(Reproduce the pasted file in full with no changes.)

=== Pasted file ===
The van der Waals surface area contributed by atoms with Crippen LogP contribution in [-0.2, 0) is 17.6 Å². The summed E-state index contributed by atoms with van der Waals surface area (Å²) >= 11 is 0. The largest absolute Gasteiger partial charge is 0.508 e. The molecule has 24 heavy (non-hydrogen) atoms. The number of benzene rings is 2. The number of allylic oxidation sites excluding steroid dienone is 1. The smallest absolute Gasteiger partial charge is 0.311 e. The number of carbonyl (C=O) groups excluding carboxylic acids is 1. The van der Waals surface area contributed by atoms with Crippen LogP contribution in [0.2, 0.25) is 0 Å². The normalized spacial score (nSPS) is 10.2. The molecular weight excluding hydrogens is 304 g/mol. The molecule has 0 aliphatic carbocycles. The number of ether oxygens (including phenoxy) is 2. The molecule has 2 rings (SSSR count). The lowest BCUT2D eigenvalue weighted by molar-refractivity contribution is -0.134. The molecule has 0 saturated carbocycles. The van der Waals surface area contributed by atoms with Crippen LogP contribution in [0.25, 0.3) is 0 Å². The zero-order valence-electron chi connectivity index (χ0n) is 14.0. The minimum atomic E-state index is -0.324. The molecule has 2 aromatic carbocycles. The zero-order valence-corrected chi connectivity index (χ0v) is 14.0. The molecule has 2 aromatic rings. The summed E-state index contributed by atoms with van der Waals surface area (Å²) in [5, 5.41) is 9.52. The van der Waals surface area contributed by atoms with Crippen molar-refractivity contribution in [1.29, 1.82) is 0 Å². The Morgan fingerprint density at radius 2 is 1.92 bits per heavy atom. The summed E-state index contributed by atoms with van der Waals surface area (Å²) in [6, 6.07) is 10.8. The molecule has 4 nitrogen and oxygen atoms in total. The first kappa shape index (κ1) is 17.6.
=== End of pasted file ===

The van der Waals surface area contributed by atoms with Crippen LogP contribution in [-0.2, 0) is 17.6 Å². The summed E-state index contributed by atoms with van der Waals surface area (Å²) >= 11 is 0. The largest absolute Gasteiger partial charge is 0.508 e. The molecule has 24 heavy (non-hydrogen) atoms. The number of benzene rings is 2. The number of allylic oxidation sites excluding steroid dienone is 1. The smallest absolute Gasteiger partial charge is 0.311 e. The number of carbonyl (C=O) groups excluding carboxylic acids is 1. The van der Waals surface area contributed by atoms with Crippen LogP contribution in [0.2, 0.25) is 0 Å². The normalized spacial score (nSPS) is 10.2. The molecular weight excluding hydrogens is 304 g/mol. The molecule has 0 aliphatic carbocycles. The number of ether oxygens (including phenoxy) is 2. The molecule has 2 rings (SSSR count). The lowest BCUT2D eigenvalue weighted by molar-refractivity contribution is -0.134. The molecule has 0 saturated carbocycles. The van der Waals surface area contributed by atoms with Crippen LogP contribution in [0.25, 0.3) is 0 Å². The zero-order valence-electron chi connectivity index (χ0n) is 14.0. The minimum atomic E-state index is -0.324. The molecule has 2 aromatic carbocycles. The zero-order valence-corrected chi connectivity index (χ0v) is 14.0. The molecule has 2 aromatic rings. The summed E-state index contributed by atoms with van der Waals surface area (Å²) in [5, 5.41) is 9.52. The van der Waals surface area contributed by atoms with Crippen molar-refractivity contribution in [1.29, 1.82) is 0 Å². The Morgan fingerprint density at radius 2 is 1.92 bits per heavy atom. The summed E-state index contributed by atoms with van der Waals surface area (Å²) in [6, 6.07) is 10.8. The molecule has 4 nitrogen and oxygen atoms in total. The first kappa shape index (κ1) is 17.6.